support the trial court’s finding that reasonable efforts had been provided. She
provides no citation to the record and again relies solely upon an unpublished
decision for legal support of her argument in contravention of CR 76.28(4)(c). Our
review of the record indicates there was substantial evidence presented that the
Cabinet had been providing services aimed at reunifying this family for a
substantial amount of time prior to the filing of the instant termination petition.
We are unable to discern any clear error in the family court’s finding as to
reasonable efforts, and as such, we will not disturb its finding. CR 52.01; Reichle
v. Reichle, 719 S.W.2d 442 (Ky. 1986).
Finally, Mother alleges the Cabinet failed to meet its burden of proof
to sustain the termination of her parental rights. Our review is limited to whether
the trial court’s findings were clearly erroneous; that is, whether they were
supported by clear and convincing evidence. If so supported, the trial court’s
findings will not be disturbed on appeal. CR 52.01; R.C.R. v. Commonwealth,
Cabinet for Human Resources, 988 S.W.2d 36, 38 (Ky.App. 1999).
KRS 625.090(1) provides in pertinent part that a circuit court may
involuntarily terminate all parental rights of a parent to a child if it finds by clear
and convincing evidence the child is either now a neglected child as that term is
defined by statute or has previously been adjudicated as such by a court of
competent jurisdiction, and that termination is in the child’s best interests. The
court must also find by clear and convincing evidence the existence of at least one
of ten listed grounds for termination set forth in KRS 625.090(2)(a)-(j).
In the case sub judice, the family court found the two children had
previously been adjudicated as neglected. The court went on to find, as discussed
earlier in this opinion, that both children currently satisfied the definition for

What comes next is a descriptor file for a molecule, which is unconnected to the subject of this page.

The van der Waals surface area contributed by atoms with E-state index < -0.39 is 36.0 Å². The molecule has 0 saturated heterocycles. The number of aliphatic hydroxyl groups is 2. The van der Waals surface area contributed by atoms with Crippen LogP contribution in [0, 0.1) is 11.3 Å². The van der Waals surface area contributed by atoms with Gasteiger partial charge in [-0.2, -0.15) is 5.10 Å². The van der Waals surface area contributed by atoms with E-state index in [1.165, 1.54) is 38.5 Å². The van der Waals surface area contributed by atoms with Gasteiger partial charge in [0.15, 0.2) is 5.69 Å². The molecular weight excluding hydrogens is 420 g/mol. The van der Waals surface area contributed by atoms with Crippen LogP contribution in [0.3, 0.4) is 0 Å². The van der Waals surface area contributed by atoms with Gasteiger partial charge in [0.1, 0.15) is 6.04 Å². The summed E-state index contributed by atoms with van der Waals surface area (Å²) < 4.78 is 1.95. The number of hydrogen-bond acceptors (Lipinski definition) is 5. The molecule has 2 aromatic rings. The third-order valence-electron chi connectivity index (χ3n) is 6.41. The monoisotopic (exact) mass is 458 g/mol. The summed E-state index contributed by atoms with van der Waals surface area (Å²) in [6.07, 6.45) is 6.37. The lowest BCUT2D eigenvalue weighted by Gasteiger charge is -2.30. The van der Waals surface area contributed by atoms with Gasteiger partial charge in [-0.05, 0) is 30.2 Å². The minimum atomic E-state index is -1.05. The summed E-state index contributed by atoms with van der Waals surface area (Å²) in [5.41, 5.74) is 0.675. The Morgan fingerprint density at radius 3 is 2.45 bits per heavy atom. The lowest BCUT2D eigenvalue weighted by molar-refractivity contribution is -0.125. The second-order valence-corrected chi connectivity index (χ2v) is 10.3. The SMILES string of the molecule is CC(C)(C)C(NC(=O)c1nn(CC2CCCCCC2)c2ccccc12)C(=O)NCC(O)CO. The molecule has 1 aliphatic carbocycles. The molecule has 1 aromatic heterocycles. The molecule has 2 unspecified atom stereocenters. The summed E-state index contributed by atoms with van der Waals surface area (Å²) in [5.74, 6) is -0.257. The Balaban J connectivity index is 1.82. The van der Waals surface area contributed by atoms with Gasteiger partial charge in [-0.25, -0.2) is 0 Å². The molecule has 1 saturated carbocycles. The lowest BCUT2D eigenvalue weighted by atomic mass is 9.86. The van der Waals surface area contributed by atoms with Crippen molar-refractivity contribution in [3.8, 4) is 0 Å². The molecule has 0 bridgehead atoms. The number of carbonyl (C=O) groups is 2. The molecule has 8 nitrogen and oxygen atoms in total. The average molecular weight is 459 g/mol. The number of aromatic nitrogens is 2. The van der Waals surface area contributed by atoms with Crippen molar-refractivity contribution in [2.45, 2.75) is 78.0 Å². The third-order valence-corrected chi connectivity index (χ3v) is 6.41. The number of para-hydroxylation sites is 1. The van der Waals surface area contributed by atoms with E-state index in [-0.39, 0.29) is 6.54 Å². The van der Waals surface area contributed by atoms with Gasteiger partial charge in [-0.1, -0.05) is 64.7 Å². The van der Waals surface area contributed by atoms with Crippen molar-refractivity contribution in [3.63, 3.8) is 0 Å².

neglected children and adjudicated them as such. After making additional
findings, the family court found termination of parental rights was in the children’s
A trial court has broad discretion in determining whether a child
satisfies the definition of an abused or neglected child and whether such abuse or
neglect is sufficient to warrant termination of parental rights. See R.C.R., supra,
988 S.W.2d at 38 (citing Department of Human Resources v. Moore, 552 S.W.2d
672, 675 (Ky.App. 1977)). We will not substitute our judgment for that of the
family court unless there is no substantial evidence in the record to support such a
finding. V.S. v. Commonwealth, Cabinet for Human Resources, 706 S.W.2d 420,
424 (Ky.App. 1986). We limit our review to the clearly erroneous standard set
forth in CR 52.01. We note “[c]lear and convincing proof does not necessarily
mean uncontradicted proof. It is sufficient if there is proof of a probative and
substantial nature carrying the weight of evidence sufficient to convince ordinarily
prudent-minded people.” R.C.R., supra, 988 S.W.2d at 38 (quoting Rowland v.
Holt, 253 Ky. 718, 70 S.W.2d 5, 9 (1934)).
The testimony before the family court revealed numerous instances of
illicit drug usage, continuous failure to comply with requests made by the Cabinet,
claims of domestic violence, and general neglectful behavior by Mother, all of
which were appropriate for the family court to rely upon in making its
determination. As a result, this testimony convinces us the family court was not
clearly erroneous in concluding the children were neglected. After reviewing the
statutory factors which must be considered prior to terminating parental rights, we
are unable to hold the family court committed clear error in determining
termination was in the best interests of the children. Although Mother disagrees
with the family court’s decision, there was sufficient testimony adduced at trial to
support the finding that four or more of the grounds for termination listed in KRS
625.090(2) existed. A finding of one of the grounds is all that is required. Even in
light of the conflicting testimony and the differences of opinion of the parties, we
will not substitute our decision for that of a trial court. Wells v. Wells, 412 S.W.2d
568, 571 (Ky. 1967). Therefore, as the evidence adduced at the termination
hearing was sufficient to support the trial court’s findings of neglect and to
terminate Mother’s parental rights, there was no clear error and we will not disturb
the judgment on appeal. CR 52.01.
Therefore, for the foregoing reasons, the judgment of the Jackson
Family Court is affirmed.
BRIEF FOR APPELLANT:
BRIEF FOR APPELLEES:
Kenneth S. Stepp
Stephen D. Spurlock